Cablegate: Lula Suffers Twin Setbacks in Congress

This record is a partial extract of the original cable. The full text of the original cable is not available.



E.O. 12958: DECL: 05/11/2014




1. (C) On May 5, two developments starkly demonstrated the
Lula administration's reduced authority in Congress and the
weakness of the coalition's Congressional leadership. The
first development was the creation of a joint congressional
committee to discuss the increase in the minimum wage that
President Lula recently announced. Had it been more adroit,
the PT could have prevented the committee from being formed
and/or prevented its leadership from being dominated by
opposition parties. The coalition parties will now have to
suffer through criticism of Lula's small increase in the
minimum wage --amplified by the fact that this is an election
year. The second setback was the revocation of Lula's
earlier ban on bingo parlors, which he issued in response to
February's Waldomiro Diniz scandal. Ultimately, neither
event is likely to have substantive effect, as the minimum
wage will likely stay at the Lula-decreed level and the bingo
parlors could well end up either banned or tightly regulated.
But the message is clear: through a combination of
incompetence and waning authority, the Lula administration's
control over Congress has been attenuated. END SUMMARY.

--------------------------------------------- ---
2. (C) On May 5, the opposition in the Brazilian Congress
succeeded in setting up a joint committee to review Lula's
recent decree (MP 182) that raised Brazil's minimum wage from
R$240 to R$260 (about USD 87) per month. That raise is
barely above inflation and is considered insufficient by some
in Lula's own PT party. It has been used by opponents to
show how Lula's fiscal austerity is hurting Brazilian
workers. (N.b., presidential decrees (MPs) must be ratified
by Congress to remain in force. Sometimes a joint committee
first reviews the MP, which then goes to the floor. However,
the preference of the government is simply to not appoint a
committee --thus avoiding messy hearings-- meaning the MP
goes straight to the floor where it generally gets easy

3. (C) The joint committee was formed when several members of
the governing coalition signed the opposition's petition
supporting it. For example, PT Senator Paulo Paim has
pressed for a larger increase in the minimum wage, and he
signed in order to register his displeasure with Lula's small
increase. On the other hand, Green Party Deputy Sarney Filho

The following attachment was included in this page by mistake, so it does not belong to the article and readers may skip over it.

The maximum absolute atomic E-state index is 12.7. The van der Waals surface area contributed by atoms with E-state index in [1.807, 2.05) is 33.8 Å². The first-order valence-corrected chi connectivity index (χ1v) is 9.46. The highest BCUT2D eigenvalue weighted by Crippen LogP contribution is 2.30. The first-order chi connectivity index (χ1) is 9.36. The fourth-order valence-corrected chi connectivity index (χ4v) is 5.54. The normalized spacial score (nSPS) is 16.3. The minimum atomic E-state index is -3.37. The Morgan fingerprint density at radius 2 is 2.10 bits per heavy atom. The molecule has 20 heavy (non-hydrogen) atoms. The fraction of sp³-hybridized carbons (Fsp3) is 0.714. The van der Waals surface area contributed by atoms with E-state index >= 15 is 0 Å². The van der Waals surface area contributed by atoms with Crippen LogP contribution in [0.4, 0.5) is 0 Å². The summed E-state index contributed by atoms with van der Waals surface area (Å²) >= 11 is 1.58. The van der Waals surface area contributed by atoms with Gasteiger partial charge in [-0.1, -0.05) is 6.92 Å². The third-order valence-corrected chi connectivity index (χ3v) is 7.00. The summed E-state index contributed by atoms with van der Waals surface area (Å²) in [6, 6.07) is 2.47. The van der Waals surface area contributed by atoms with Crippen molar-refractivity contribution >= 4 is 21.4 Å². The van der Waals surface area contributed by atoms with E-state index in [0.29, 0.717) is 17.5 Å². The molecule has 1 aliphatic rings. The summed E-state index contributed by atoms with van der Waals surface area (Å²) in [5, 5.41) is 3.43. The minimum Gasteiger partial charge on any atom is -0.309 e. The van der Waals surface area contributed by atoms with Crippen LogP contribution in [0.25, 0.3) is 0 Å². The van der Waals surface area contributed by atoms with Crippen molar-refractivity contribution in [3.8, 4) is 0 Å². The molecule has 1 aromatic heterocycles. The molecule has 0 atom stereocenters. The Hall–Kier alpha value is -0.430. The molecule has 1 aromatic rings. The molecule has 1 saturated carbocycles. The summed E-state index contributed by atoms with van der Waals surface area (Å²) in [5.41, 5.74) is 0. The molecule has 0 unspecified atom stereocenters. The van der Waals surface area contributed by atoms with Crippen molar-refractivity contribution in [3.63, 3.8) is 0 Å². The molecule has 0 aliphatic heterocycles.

signed without understanding what he was doing. He later
complained that the coalition leadership had failed to stay
on top of the issue and keep members advised. Opposition
members won all of the committee's key leadership posts, and
Sen. Paim was among several coalition members removed from
the committee by their party leaders as punishment for their

4. (C) For all the arcane parliamentary tactics, the
formation of a committee to review MP 182 means there will be
public hearings, a public report, and public votes, causing a
political headache for Lula and his loyalists, who will now
have to put their preference for a smaller increase on
record. The opposition will fan the debate for partisan
purposes in advance of the October municipal elections.
Ultimately, the minimum wage is unlikely to change
(especially since Lula has various ways to veto any increase
over R$260), but these events demonstrate the GoB's weakness
in Congress, the unhappiness of some members of the PT-led
coalition, and the organizational failure of the coalition's
leadership, who should have headed off this development. The
minimum wage is a fight that Lula never expected to have to
wage in Congress, and it is a poor use of his limited
political capital.

5. (C) The second May 5 blow to the administration was the
Senate rejection of another presidential decree: MP 168 that
Lula issued in February to ban bingo and slot parlors. That
MP was Lula's first and firmest response to the "Waldomiro
Diniz scandal" (ref A). MP 168 shut down the 9,000 legal
parlors around the country, and it has been fiercely opposed
by the estimated 70,000 gaming employees thrown out of work.
It is widely believed here that the parlors are linked to
organized crime, so few public officials have spoken out
against Lula's decision to close them.

6. (C) On March 30, the Chamber of Deputies ratified the MP,